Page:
As fans are brought back into the sport through the competitive excitement and identifiable personalities they will rediscover the power and majesty of watching thoroughbreds and the excitement of the racing experience. There has always been an incredible attraction between horses and a younger generation, especially girls. It needs to be nurtured.

For horse racing to flourish it needs an infusion of excitement and modern marketing and exposure that the League can provide. "They're off and running ...

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I sit writing looking out the office window at the Newport Beach Bay with paddleboarders, canoers, kayakers and boaters floating by, enjoying the sun and water. But I have sat chained at this desk for the past two weeks studying for the upcoming National Football Players Association Certification Test held this Friday in Washington D.C. Dramatic changes were made in the 2011 Collective Bargaining Agreement with the NFL, and the NFLPA wants to insure that the agents that players entrust to handle their affairs are conversant with the rules.

To represent a player for contract negotiations in a team sport, an agent must first be certified by the sport's union. The players' union takes the position that under National Labor Relations Board Law they are the sole bargainer for "wages, terms and hours" for their members. Not only do they negotiate the Collective Bargaining Agreement that sets the rules and conditions that all players perform under, they assert the right to negotiate individual player contracts. Because of the tradition in sports and entertainment of having individual agents for the talent, the players' associations deed out that right under their administration as long as the agent is certified. Their goal is to protect players from unscrupulous agents.

Certification starts with an application that heavily scrutinizes the education and background of the applicant. The NFLPA requires an undergraduate college degree and a postgraduate degree in law or business. If someone can show seven years of practical negotiating experience, they can also qualify without postgraduate education. Any legal violations or professional discipline, especially involving dishonesty or fraud are evaluated. Being rejected by any of the associations is grounds for rejection by another. The application can be rejected at this point. There is a right of appeal.

A fee accompanies an application and is paid yearly by the agent to the union. Certain unions like the NFLPA require that the agents secure a bond to insure their behavior. The unions hold yearly seminars in which they discuss economic developments, changes in the CBA, salary and contract information, drug and steroid policies, financial planning and other relevant topics. The NFLPA requires attendance every year. The NFLPA holds one session on the West Coast, another on the East Coast, one at the Indianapolis rookie combine and occasionally qualifies attendance at the Sports Lawyers Association.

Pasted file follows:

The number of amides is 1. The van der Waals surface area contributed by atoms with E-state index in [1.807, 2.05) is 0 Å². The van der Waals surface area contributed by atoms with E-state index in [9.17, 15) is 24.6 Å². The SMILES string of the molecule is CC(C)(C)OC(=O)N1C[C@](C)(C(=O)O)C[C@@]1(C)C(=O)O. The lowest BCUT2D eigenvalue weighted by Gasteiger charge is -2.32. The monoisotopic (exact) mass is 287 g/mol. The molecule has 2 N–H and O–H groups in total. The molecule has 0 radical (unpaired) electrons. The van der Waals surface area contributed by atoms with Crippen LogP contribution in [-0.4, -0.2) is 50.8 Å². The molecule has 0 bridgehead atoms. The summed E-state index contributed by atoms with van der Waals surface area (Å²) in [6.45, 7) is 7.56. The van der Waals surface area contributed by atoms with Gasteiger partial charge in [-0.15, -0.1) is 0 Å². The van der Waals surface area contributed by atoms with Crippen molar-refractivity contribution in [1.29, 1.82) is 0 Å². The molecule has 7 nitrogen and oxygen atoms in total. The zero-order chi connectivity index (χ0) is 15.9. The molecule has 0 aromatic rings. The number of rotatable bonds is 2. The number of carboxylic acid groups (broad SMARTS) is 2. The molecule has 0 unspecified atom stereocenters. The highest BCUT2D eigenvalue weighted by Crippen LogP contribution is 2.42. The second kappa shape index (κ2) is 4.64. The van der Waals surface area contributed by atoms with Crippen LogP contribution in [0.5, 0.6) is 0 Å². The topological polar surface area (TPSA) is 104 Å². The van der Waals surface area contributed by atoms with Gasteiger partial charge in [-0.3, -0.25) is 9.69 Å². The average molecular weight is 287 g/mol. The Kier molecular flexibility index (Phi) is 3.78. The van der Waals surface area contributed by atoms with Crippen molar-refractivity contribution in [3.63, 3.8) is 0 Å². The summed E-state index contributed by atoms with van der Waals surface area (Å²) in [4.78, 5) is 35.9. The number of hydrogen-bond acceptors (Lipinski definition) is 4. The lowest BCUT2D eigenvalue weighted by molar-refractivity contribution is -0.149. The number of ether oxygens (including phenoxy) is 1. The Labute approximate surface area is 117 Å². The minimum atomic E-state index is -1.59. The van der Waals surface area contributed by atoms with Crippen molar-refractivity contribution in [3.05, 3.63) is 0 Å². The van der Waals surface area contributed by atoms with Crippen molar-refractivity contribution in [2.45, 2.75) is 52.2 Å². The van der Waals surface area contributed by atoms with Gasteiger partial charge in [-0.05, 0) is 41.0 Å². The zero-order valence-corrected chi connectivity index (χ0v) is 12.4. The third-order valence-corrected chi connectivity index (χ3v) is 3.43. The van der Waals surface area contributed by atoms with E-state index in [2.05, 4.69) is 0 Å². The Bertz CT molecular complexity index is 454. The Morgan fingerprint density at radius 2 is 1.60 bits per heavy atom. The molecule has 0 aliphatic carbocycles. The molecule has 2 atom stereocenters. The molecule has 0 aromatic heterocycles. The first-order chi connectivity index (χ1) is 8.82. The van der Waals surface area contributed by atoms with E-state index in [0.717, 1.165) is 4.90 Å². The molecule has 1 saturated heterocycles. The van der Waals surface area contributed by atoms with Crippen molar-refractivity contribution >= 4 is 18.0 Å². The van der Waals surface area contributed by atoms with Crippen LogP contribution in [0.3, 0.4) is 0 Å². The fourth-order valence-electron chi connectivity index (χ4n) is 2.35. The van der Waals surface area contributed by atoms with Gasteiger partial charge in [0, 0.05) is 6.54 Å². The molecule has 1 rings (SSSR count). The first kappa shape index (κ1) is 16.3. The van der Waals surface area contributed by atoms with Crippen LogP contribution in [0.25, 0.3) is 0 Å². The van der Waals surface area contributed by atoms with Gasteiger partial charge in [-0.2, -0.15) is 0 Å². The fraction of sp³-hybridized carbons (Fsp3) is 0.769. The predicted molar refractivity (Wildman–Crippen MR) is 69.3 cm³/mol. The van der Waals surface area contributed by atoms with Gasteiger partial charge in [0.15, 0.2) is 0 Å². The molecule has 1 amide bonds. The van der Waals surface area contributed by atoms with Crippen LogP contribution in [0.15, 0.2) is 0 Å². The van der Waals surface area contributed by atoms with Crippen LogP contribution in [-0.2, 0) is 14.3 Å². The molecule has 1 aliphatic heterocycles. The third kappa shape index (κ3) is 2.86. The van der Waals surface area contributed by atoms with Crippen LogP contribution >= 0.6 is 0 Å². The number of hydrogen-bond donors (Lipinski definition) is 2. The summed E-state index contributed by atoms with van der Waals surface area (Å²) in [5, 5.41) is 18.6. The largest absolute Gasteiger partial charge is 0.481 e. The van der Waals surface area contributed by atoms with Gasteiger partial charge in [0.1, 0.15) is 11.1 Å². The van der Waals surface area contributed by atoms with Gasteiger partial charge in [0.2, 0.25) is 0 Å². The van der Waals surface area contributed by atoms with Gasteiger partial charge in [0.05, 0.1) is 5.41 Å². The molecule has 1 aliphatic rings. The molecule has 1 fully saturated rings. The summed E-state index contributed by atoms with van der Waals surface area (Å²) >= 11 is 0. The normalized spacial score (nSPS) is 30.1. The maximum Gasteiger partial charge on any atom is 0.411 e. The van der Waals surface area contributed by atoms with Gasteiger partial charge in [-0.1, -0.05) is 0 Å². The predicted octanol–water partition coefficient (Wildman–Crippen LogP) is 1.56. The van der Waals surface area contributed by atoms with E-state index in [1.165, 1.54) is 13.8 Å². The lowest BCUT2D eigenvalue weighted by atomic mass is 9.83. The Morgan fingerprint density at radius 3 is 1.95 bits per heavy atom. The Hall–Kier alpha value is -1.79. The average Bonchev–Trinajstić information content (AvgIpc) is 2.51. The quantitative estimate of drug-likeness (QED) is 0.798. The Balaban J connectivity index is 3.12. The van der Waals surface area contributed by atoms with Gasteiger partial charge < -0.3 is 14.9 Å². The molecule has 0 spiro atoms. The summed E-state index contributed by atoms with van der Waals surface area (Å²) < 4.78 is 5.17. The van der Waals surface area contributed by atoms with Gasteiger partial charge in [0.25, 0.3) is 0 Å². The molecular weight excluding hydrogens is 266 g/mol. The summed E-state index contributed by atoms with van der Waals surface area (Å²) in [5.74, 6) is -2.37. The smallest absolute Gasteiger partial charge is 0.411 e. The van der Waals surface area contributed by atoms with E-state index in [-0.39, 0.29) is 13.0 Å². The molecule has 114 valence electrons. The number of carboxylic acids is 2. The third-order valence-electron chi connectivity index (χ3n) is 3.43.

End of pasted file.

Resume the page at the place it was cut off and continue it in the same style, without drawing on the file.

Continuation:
Each union has a code of conduct for agents, which regulates maximum fees, recruiting behavior, fiduciary responsibilities, conflicts of interest and the duty of the agent to actually sign the bottom of the player contract insuring that it is the whole and entire agreement. Agents who violate these rules can be brought before disciplinary committees that can levy a wide range of penalties ranging from fines to total suspension.

This is dramatically different than when I started in 1975, it was the "Wild Wild West." Anyone with a card could be an agent notwithstanding their lack of education or training. They could charge players any fee they would agree to. They could have "runners" recruiting on campus, and a series of backdoor ways to get paid by third parties. Now between the unions, state laws and campus regulators -- the field is clearly more regulated.

The unions handle fee disputes between an agent and a player or between two agents; it is all subject to binding arbitration. Agents are now required to obey the CBA and salary cap requirements. They have to submit written Standard Representation Agreements with each client, designed by the union to protect players. They have to disclose every relationship with a financial planner or other agent. They have to open their books and submit statements of fees.

Friday the newest class of aspiring football agents will be striving to pass a test and qualify to begin their representation careers. And one forty-year veteran will be required to show he still has the right stuff.